Monday, February 16, 2009



Guthrie did a collaborative study with George P. Horton which involved the stereotyped behavior of cats in the puzzle box. Horton set up the trials and supervised the photography, while Guthrie took notes in shorthand. The Guthrie-Horton experiment illustrated the associative theory of learning. They used a glass paneled box which allowed them to photograph the cats' movements. The box was constructed so that the cat could open the door by touching a post. It took approximately 15 minutes for the cat to touch the post.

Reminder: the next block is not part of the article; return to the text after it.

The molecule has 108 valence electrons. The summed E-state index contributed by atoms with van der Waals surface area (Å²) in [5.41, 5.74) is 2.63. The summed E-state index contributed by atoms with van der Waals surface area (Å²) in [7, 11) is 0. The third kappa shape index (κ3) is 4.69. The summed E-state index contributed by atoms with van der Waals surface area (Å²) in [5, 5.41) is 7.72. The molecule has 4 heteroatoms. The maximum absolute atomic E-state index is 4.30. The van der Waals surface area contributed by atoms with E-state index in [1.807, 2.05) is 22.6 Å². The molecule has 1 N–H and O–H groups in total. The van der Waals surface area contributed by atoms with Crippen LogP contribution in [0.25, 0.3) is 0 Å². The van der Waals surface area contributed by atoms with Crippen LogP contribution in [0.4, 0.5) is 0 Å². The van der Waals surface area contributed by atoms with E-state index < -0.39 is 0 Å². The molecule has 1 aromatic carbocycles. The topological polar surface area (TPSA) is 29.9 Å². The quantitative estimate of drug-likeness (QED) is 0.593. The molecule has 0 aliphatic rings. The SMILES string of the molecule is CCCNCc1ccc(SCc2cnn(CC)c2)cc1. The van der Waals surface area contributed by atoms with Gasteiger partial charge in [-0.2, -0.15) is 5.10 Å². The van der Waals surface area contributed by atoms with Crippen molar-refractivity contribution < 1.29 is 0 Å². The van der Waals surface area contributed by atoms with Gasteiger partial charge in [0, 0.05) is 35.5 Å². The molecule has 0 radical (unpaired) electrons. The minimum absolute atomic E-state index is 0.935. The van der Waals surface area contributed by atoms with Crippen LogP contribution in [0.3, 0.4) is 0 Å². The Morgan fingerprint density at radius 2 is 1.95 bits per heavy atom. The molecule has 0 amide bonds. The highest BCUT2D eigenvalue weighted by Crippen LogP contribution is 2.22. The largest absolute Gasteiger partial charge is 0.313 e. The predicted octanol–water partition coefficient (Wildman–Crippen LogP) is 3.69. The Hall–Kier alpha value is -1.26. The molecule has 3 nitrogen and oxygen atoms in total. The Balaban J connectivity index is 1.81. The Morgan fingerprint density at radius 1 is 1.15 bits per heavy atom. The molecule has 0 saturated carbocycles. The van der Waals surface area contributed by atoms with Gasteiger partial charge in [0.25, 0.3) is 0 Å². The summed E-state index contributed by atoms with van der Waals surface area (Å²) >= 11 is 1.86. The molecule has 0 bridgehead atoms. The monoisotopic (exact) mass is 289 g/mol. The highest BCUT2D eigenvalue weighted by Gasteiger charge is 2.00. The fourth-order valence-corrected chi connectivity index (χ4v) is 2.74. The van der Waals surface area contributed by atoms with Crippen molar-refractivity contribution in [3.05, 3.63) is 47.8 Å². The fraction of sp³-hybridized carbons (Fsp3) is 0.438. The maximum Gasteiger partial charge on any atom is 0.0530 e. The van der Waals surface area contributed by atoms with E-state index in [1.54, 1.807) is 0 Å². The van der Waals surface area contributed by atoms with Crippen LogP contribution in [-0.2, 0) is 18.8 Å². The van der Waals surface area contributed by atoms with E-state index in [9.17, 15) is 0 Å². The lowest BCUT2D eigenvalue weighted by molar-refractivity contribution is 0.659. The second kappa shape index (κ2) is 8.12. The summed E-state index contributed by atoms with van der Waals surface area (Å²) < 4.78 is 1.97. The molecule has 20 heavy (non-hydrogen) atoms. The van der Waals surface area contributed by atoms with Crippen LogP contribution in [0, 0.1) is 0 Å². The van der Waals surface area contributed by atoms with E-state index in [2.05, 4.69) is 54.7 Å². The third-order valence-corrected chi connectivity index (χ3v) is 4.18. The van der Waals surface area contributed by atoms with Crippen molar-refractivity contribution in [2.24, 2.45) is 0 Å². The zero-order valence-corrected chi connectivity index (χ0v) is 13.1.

The second time, the cat had the tendency to duplicate its first behavior. The photographs showed that the cats repeated the same sequence of movements associated with their previous escape from the box. This showed an example of stereotyped behavior. The Guthrie-Horton experiment allows us to assume than an animal learns an association between a stimulus and a behavioral act after only one experience. Guthrie stated that numerous trials are not duplications, but learning to respond to similar stimulus complexes. Only after we form several associations can the behavioral criterion of learning be achieved

1 comment:

  1. Very interesting. It's a good synthesis of Guthrie works. Thank you.